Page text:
Hokkaido aims to lure tourists from Thailand for spring break

Hokkaido has been stepping up efforts to attract foreign tourists during its off-season period in spring and is currently zeroing in on Thailand, where the holiday season starts in March and continues through May.

As part of these efforts, the tourism ministry’s Hokkaido District Transport Bureau in April invited Thai journalists on an experimental tour, in cooperation with the Kinki District Transport Bureau in Kansai, during which participants took in both snow in Hokkaido and cherry blossoms in Osaka.

Last year, around 200,000 Thais visited Japan, a 1.4-fold increase over five years, the Japan National Tourism Organization said.

“In view of the buoyancy of Thailand’s economy, we will likely see further growth (in their numbers),” a JNTO official said.

As eastern Hokkaido usually struggles to draw many tourists in springtime, the city of Kushiro, other municipalities and local a tourism organization proposed last year to the JNTO a plan to attract families along with a tour to let participants play in the snow.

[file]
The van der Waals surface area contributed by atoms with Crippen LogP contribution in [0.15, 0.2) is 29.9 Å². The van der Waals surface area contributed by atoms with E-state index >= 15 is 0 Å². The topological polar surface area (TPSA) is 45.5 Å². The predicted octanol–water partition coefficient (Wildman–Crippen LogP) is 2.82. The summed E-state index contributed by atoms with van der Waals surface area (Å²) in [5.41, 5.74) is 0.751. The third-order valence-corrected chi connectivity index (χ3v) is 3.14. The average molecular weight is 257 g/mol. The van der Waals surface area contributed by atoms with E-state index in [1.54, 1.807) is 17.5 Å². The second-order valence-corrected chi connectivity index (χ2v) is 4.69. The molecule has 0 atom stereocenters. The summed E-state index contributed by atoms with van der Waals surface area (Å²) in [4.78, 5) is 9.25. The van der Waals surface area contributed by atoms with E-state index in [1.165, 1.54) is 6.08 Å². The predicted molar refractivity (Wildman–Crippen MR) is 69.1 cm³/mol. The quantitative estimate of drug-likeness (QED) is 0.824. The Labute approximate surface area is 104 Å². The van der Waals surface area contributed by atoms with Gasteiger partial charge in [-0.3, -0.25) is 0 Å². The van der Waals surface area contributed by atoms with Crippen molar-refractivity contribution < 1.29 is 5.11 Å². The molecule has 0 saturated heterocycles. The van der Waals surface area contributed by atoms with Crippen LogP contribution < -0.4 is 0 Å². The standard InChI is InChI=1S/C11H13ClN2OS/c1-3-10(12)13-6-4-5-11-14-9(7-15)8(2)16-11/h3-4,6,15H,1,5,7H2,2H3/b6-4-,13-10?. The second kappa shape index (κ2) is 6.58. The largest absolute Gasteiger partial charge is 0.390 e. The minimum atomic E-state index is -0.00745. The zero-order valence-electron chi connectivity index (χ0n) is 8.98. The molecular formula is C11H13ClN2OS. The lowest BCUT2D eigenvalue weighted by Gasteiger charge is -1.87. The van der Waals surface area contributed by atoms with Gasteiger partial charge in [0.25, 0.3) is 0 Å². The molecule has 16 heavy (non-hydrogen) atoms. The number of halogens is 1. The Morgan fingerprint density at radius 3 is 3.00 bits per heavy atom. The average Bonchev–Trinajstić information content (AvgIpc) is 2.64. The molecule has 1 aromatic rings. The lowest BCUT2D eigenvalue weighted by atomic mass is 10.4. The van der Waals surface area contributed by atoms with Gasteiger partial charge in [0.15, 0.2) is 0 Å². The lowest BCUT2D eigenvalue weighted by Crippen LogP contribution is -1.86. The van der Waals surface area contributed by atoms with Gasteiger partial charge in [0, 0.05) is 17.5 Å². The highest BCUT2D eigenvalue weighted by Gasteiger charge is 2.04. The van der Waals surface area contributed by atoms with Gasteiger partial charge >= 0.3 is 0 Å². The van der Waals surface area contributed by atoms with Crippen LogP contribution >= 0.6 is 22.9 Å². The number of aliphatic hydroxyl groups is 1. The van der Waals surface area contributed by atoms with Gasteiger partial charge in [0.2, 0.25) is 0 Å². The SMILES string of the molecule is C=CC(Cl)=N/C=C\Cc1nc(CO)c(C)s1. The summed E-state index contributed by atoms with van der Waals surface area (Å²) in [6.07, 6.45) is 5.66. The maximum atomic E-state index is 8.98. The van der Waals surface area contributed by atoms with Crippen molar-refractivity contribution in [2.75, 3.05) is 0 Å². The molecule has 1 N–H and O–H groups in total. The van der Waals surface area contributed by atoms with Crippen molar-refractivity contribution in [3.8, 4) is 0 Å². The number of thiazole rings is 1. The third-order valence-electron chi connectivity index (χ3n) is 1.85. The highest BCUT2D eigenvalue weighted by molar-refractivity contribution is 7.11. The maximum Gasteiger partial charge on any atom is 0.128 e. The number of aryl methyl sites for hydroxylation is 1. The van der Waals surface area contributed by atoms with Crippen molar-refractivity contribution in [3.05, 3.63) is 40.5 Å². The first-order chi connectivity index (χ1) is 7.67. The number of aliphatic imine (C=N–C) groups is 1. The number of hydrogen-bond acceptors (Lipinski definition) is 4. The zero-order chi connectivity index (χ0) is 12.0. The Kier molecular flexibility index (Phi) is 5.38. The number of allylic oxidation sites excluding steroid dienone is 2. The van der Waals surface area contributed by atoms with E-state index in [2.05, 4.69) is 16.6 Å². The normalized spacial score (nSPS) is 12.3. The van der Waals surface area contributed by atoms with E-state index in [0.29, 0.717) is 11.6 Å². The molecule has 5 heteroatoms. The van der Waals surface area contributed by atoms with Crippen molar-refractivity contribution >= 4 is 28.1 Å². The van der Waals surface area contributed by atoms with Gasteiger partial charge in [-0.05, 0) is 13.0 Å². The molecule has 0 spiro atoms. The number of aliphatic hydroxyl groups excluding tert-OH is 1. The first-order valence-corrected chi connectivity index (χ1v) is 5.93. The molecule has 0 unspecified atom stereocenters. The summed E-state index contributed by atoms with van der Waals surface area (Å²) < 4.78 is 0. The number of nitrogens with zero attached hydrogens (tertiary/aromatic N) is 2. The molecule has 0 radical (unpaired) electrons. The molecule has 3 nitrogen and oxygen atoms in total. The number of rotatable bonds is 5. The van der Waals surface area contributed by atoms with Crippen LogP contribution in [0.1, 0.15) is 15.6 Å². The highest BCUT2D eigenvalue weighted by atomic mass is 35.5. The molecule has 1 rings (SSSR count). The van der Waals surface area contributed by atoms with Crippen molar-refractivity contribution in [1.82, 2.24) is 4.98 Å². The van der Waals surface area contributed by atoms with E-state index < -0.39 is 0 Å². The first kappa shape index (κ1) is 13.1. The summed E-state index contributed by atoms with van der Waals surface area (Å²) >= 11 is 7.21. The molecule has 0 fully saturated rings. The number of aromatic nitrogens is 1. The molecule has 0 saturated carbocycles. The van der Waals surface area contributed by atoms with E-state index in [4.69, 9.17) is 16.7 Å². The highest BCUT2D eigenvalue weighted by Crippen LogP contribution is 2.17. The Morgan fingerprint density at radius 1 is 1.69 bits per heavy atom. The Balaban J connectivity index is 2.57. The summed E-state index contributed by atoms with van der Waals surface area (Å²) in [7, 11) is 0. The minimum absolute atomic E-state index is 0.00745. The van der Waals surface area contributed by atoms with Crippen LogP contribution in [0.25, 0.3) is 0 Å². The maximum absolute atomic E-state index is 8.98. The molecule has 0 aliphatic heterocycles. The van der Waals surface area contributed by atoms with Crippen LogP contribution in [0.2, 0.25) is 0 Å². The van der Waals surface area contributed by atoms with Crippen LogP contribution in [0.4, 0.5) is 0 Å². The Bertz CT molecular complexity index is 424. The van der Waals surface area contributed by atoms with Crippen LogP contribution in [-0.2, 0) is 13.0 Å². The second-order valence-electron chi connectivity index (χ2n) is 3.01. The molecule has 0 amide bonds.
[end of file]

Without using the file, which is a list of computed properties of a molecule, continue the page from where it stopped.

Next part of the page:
The concept then developed into the experimental tour involving the whole of Hokkaido and the Kansai region, where cherry trees bloom until mid-April.

On the tour, journalists from Thailand were first taken to the head office of the Japan Mint in Osaka, where late-blooming varieties of cheery trees can be seen, and to Kiyomizu Temple, one of the most popular Buddhist temples in Kyoto. Participants then flew 1,200 km to eastern Hokkaido to visit Kushiro Marsh and Lake Mashu for canoeing and to play in the snow.

After taking part in the seven-day tour, Chamlong Boonsong, a 59-year-old tourism news editor at Thailand’s Post Today, said, “I think it is a great idea that tourists can enjoy both cherry blossoms and snow at once, but it was a bit tiresome for us to move that long distance.”

Coronavirus banner